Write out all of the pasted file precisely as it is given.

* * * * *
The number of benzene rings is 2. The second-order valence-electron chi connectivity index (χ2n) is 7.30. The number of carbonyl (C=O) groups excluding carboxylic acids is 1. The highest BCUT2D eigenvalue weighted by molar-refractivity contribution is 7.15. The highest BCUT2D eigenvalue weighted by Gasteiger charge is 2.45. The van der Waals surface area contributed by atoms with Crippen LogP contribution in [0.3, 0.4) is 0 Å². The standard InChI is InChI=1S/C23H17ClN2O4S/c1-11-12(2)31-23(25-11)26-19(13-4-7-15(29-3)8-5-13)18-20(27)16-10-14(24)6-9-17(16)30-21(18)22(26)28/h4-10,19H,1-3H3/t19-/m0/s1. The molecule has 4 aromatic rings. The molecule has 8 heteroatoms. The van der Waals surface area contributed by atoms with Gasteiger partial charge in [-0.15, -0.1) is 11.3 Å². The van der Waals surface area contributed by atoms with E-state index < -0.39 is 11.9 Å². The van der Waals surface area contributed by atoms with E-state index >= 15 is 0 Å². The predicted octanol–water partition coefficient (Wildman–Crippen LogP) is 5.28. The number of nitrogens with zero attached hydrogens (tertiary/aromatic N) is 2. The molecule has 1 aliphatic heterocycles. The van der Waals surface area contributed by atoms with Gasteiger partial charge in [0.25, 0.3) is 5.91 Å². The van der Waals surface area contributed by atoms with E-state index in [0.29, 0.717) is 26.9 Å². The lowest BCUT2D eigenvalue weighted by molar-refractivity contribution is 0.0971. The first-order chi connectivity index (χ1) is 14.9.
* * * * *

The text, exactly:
The number of benzene rings is 2. The second-order valence-electron chi connectivity index (χ2n) is 7.30. The number of carbonyl (C=O) groups excluding carboxylic acids is 1. The highest BCUT2D eigenvalue weighted by molar-refractivity contribution is 7.15. The highest BCUT2D eigenvalue weighted by Gasteiger charge is 2.45. The van der Waals surface area contributed by atoms with Crippen LogP contribution in [0.3, 0.4) is 0 Å². The standard InChI is InChI=1S/C23H17ClN2O4S/c1-11-12(2)31-23(25-11)26-19(13-4-7-15(29-3)8-5-13)18-20(27)16-10-14(24)6-9-17(16)30-21(18)22(26)28/h4-10,19H,1-3H3/t19-/m0/s1. The molecule has 4 aromatic rings. The molecule has 8 heteroatoms. The van der Waals surface area contributed by atoms with Gasteiger partial charge in [-0.15, -0.1) is 11.3 Å². The van der Waals surface area contributed by atoms with E-state index < -0.39 is 11.9 Å². The van der Waals surface area contributed by atoms with E-state index >= 15 is 0 Å². The predicted octanol–water partition coefficient (Wildman–Crippen LogP) is 5.28. The number of nitrogens with zero attached hydrogens (tertiary/aromatic N) is 2. The molecule has 1 aliphatic heterocycles. The van der Waals surface area contributed by atoms with Gasteiger partial charge in [0.25, 0.3) is 5.91 Å². The van der Waals surface area contributed by atoms with E-state index in [0.29, 0.717) is 26.9 Å². The lowest BCUT2D eigenvalue weighted by molar-refractivity contribution is 0.0971. The first-order chi connectivity index (χ1) is 14.9.